19. Just a few hours left!! the auction runs until Saturday March 13th at 5 pm EST. That's TODAY! You must join the group to bid. Proceeds will help cover Zest's medical expenses. https://www.facebook.com/groups/755389698246517
  20. @Kiko, welcome to the Boards. First of all, this group doesn't have anything to do with Whatsapp so I don't think anyone can add you, and AFAIK it wouldn't connect you to the Boards anyway. Secondly, when I click on your link I get a "Sorry, this page isn't available" message. So no pic to be seen. Finally, it's very hard to tell by a photo alone if a dog is or isn't a border collie. For one thing, working border collies have no breed standard that applies to their appearance or even size. I've seen some purebred border collies I would never have guessed were anything other than Heinz 57 type mixes until I saw them working, at which point there was no mistaking what they were. Because of this singular disregard for what working border collies look like as opposed to what they do, there's more variety among border collies than probably any other breed of dog. We might be able to tell you that the dog looks like it "could" be a border collie, but few here would offer any further assurances. And we'd be likely to say that an ID would depend just as much as how the dog acts as how it looks. To muddy the waters even further, many mixed breeds end up looking a lot like border collies. This is one of the reasons behavior is as important an identifier as appearance. Sorry not to be more helpful. But if you'd like to post a picture directly to the post (or at least provide a working link) and tell us why you think your dog might be a border collie I'm sure you'll find some people willing to offer some opinions.
  21. I had one many years ago and had mixed results. It was originally purchased for a pointer/retriever mix who loved to wander. Most of the time it kept him home, but if he really wanted to go we could watch him contemplate how badly he wanted to and when he'd decide to go he'd brace himself and then make a dash across the line. As someone said, getting shocked to come home was never an option. He'd sit in the neighbors' yard and bark till we went to get him. That said, we ended up getting a second collar for another dog, a border collie, later and it worked well for her as long as the collar battery was good. The instant it weakened she was off like a flash, which was more than just a nuisance because the reason we put her on it in the first place was that she like to sneak off to attack neighbors' dogs. As others have pointed out, the fences do absolutely nothing to stop anyone or anything coming in. People, dogs, cats, deer, bear - nothing is deterred in any way from coming in, which means that people or other animals with ill intentions still have free access. Or if your dog's inclined to chase and gets "fired up" to the point that she'll breech the current fence there's a good chance an EF won't stop her either. And last but not least, border collies are a pretty sensitive breed and some might be more traumatized by the training than some other dogs. Even my phlegmatic pointer mix was so frightened from the initial training that it took weeks for him to venture more than a few feet from the back door at first and several months until he was comfortable using the entire yard. It's one reason some rescues won't adopt to ppl who use them. Oh, and the underground systems, unless they've improved from the earlier models, are like lightening rods. Ours was struck a couple times, necessitating new wire to be installed. One time the whole thing needed to be replaced when a lightening strike blew the indoor unit off the wall and across the room. There are other relatively inexpensive alternatives for fencing. You can buy metal posts and rolls of plastic snow fencing or even deer fencing if you need something taller. Just something to think about.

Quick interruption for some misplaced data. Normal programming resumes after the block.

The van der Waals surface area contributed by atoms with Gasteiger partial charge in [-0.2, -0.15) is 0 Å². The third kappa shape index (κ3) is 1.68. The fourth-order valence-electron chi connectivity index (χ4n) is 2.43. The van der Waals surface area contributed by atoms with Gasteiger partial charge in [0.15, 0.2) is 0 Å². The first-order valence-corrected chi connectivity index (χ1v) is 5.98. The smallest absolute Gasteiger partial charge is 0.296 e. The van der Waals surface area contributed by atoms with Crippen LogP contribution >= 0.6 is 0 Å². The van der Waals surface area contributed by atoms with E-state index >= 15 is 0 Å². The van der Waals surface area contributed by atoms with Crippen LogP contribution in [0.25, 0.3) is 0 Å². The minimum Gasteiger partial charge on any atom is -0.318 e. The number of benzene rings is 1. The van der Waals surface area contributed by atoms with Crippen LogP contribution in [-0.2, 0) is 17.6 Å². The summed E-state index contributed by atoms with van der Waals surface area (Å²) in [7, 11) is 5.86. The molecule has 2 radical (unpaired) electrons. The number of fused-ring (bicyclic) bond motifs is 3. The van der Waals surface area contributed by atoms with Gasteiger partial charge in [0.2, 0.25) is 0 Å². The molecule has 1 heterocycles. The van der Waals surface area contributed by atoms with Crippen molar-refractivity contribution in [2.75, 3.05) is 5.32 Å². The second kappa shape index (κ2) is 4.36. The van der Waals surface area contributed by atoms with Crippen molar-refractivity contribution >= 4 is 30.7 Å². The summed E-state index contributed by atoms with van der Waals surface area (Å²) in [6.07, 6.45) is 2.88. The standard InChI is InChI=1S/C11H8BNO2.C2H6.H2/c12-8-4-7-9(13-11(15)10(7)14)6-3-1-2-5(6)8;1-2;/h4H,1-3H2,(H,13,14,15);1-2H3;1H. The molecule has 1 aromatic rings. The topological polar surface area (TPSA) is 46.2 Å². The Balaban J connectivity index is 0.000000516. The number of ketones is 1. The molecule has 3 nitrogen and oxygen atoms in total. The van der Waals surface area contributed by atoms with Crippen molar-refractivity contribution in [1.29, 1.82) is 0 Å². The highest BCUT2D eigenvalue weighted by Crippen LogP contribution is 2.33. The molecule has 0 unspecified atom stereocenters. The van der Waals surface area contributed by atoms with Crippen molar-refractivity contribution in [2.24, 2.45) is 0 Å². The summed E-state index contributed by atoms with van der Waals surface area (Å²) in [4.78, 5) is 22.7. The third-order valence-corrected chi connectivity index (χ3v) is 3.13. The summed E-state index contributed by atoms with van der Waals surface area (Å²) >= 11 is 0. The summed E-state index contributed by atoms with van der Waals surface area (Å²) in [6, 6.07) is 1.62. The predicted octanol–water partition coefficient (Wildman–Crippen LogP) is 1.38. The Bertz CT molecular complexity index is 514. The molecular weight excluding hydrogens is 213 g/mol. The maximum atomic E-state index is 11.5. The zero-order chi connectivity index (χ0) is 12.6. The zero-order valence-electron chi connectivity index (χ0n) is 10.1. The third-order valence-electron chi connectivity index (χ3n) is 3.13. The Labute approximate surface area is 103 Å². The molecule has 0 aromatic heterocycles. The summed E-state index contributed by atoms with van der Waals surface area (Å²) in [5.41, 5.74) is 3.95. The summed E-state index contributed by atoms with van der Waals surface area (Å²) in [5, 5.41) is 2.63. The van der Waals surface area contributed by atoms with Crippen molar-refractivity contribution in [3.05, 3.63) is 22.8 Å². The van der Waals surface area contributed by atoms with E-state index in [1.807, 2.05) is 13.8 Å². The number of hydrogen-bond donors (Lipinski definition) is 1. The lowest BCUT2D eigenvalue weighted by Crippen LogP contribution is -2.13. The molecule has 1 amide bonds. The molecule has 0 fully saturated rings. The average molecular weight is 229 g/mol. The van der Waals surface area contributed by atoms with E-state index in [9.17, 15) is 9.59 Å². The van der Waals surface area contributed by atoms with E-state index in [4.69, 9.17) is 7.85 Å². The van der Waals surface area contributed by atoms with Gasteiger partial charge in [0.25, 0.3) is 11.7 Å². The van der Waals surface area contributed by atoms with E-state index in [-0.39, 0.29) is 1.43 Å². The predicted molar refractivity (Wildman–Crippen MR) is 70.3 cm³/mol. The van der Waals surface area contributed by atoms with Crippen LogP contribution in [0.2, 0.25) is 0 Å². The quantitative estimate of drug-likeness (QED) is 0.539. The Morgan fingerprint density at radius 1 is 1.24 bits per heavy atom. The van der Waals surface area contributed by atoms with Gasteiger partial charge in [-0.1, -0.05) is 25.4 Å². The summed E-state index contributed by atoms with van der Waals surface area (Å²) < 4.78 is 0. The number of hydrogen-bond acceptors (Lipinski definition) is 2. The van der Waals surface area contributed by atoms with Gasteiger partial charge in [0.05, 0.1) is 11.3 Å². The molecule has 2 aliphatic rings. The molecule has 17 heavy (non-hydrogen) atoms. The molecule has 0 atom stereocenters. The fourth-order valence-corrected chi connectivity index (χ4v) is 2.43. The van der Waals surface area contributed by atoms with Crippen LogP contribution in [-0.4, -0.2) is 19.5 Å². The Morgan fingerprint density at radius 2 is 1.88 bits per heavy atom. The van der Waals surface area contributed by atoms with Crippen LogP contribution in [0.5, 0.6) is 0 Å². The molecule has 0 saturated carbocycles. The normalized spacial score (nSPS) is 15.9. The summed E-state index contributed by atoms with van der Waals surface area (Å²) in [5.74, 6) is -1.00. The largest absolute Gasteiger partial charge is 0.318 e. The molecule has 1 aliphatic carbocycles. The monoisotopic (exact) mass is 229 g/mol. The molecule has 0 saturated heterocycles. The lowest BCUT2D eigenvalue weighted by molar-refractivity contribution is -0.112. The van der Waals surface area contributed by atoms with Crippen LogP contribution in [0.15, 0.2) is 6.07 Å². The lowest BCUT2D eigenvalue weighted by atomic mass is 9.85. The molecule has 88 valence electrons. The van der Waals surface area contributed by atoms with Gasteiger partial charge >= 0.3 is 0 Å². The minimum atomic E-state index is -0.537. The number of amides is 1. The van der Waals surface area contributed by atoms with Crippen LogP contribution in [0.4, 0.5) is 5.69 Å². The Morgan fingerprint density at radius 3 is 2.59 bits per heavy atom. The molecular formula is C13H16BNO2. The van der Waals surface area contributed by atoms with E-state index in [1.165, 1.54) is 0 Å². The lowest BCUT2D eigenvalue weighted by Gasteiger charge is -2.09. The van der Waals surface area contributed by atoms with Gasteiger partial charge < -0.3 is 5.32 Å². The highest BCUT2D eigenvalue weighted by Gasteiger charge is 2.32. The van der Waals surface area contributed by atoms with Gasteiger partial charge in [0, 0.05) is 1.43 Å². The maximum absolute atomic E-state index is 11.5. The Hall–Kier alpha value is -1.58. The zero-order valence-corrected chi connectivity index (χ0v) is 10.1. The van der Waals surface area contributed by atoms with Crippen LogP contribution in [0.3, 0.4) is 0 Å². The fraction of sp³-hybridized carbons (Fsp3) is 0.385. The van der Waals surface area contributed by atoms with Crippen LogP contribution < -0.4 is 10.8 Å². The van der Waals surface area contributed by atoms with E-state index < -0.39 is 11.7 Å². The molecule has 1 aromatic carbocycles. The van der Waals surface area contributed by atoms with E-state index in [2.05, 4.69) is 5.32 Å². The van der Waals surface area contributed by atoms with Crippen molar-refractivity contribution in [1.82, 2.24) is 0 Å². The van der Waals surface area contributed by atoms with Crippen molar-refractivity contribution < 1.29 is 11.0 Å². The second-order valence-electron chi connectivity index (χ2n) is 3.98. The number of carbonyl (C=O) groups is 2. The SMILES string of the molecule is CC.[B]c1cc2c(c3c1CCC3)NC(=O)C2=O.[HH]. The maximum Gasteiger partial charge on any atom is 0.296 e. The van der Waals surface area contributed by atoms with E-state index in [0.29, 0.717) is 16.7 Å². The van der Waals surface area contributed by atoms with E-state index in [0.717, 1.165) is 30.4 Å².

22. @Irish Collie, sorry to be so late in replying. At this point I'd be interested in knowing if you've had any noticeable results. I'd also like to suggest that, if you haven't done so already, you have a vet check your dog's health, including oral health. Many dogs these days already have some pretty serious gum disease or other dental issues by the time they're 3 years old. Periodontal disease can cause bad breath, as can broken teeth, and can also lead to other health issues. Another reason to discuss this with your vet is that bad breath can also be an indicator of other health issues unrelated to teeth and gums. My old guy who had chronic kidney failure at the end of his life had increasingly bad breath, even though he was raw fed and had always had remarkably good breath - to the point that other ppl would remark on it - prior to that. Bad breath can be an indicator of other illnesses as well. I'm sure I'm not the only one who'd like to know what you've done so far and how it's working out for you.
  23. Hi, @Hazey Dazey Wanted to offer a belated welcome to the Boards, and say thanks for welcoming a hapless working dog into a home more suited to her nature. I'm not really sure what to suggest when she's having trouble accepting that some people and dogs are interested in interacting with her, but for starters I hope you can stop thinking about her as stubborn. She's not being perverse in ignoring you, but more likely is just super disappointed and confused that others aren't as into her as she's into them. I have a dog a lot like this - she believes everyone should be her new best friend. She just doesn't take it quite so hard as you pup does; she's more likely to just keep trying to get to the person (she couldn't care less about dogs), but when I see that someone's not going respond to her advances I just say something cheerful before she has a chance to start pulling and briskly keep walking. Timing is important here; you'll have to pay attention both to other people's and dogs' reactions and try to keep her distracted and moving before she goes into drop-and-howl/bark mode and maybe have some yummy treats on hand to initially distract and then to reward her for getting past without making a scene. It'll probably take some time and practice until you get it down, but you'll start to pick up the right moment to start heading her off. Wishing you the best in helping her past this hurdle. We love getting pictures and updates, so I hope you'll let us see her and know how things are coming along with her.
  24. Congratulations, Geonni! I'll be sure to look for it.